Your options are drop down arrowrests, drop away arrowrests, spring loaded arrowrests, wire arrowrests, whisker biscuit arrowrests and hostage arrowrests. There are many more types, but I am not going to list them all.

When it comes to these modern arrowrests (many of which are most commonly used on compound bows) they usually come with instructions on how to tune them. This will usually require you to tune the arrowrest to the weight of the arrow, to adjust it to left or right, up or down, to make certain it is centered on both the X and Y axis, and so forth.

For best results read the instructions that come with the arrowrest so you can tune it properly. I am not going to give the tuning instructions here for the literally hundreds of different arrowrests that are available out there.

If you purchased a compound bow then your bow likely came with either a whisker biscuit or a hostage arrowrest. Both are quite good and you likely won’t even need to tune them if they were already tuned in the factory.

Tuning your Hand Gear

How you release your shot is equally important as what you are using. Regardless of whether you choose to go with a tab, gloves or mechanical release you will want one that works well for you. Some people (myself included) find tabs annoying. I would rather shoot with a thumb ring than shoot with a tab. This is an area of shooting that comes down to personal preference (unless you are shooting compound, in which case you have only two choices: mechanical or gloves).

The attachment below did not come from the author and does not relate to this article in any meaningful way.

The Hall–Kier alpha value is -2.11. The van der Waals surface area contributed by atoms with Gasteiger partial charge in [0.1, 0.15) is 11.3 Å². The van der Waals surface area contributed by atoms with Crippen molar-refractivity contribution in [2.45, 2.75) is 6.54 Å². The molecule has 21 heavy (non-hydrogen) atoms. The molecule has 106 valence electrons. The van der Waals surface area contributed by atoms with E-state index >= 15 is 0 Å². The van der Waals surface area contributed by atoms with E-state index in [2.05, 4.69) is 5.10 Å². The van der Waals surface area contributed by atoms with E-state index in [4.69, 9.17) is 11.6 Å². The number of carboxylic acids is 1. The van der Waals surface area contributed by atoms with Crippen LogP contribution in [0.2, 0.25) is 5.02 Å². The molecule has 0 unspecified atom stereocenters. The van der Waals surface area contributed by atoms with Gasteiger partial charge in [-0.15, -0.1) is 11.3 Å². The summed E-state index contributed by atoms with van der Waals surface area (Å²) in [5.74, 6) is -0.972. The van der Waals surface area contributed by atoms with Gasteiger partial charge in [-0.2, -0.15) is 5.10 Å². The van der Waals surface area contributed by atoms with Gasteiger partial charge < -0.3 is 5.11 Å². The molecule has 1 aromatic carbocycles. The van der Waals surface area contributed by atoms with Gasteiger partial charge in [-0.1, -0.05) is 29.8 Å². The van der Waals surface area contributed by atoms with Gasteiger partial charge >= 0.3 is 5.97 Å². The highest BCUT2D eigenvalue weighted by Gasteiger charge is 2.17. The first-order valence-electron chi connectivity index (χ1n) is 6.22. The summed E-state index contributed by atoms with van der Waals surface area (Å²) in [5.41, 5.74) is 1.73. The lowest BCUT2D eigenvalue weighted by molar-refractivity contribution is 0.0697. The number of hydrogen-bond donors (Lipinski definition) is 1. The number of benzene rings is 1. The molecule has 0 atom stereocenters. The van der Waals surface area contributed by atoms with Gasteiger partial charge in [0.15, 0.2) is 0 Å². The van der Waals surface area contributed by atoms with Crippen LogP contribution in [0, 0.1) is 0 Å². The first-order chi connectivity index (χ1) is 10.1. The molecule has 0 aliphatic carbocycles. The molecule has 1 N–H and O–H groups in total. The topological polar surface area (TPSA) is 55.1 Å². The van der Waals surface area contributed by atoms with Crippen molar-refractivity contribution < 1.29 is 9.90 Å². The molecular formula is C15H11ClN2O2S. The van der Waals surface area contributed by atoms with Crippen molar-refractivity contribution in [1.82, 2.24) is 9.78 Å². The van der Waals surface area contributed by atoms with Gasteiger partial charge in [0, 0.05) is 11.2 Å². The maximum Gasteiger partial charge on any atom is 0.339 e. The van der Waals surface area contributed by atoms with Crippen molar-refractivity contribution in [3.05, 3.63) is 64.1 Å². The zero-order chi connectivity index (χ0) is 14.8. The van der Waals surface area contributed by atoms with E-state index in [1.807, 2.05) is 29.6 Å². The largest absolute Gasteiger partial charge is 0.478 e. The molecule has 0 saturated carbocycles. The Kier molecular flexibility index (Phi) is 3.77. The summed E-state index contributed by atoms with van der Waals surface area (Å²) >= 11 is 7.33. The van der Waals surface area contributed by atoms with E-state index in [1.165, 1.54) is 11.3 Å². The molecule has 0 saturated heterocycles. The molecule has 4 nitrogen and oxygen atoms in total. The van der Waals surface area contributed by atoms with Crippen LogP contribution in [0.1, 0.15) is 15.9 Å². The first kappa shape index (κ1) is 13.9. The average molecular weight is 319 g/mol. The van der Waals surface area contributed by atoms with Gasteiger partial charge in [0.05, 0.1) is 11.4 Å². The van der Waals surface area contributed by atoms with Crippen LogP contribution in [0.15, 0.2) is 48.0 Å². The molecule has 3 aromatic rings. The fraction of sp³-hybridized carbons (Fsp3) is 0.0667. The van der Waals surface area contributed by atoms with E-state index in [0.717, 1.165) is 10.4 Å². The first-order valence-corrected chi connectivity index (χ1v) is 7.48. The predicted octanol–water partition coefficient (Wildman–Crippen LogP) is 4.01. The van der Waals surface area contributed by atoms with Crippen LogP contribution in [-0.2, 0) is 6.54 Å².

Pick the method you find to be the most comfortable for you and learn to shoot with that as best you can. As time progresses try other styles of gloves, tabs, etc and find the one that works best for you.
For example I have 6 different styles of shooting gloves in a box at home, I also have 3 different tabs, 2 thumb rings, and 2 mechanical releases. Of these I have determined that of all the equipment I use, I prefer the Neet gloves (size large), the Regent Archery Persian-style gloves (size medium), and the more expensive mechanical release because it just works better and is less fussy to use – not because it is more expensive, simply because it is the easiest to use.

Tuning what hand gear you use for shooting with will be something you play with along the way. For beginners I recommend you find a pair of Neet gloves in your size and then experiment with other styles of releasing as you progress. Don’t go trying to skip to thumb rings or something more difficult to learn until you have mastered how to shoot using something simpler.

Other Gadgets

If you are looking to tune a sight, find the right stabilizer that suits you and tune other gadgets then we are getting into more complex topics. You will need to sign up for archery lessons if you want instructions on how to tune such things. I teach all of the topics listed above and much more, but I have to go do some personal practice now so that will have to wait for another day.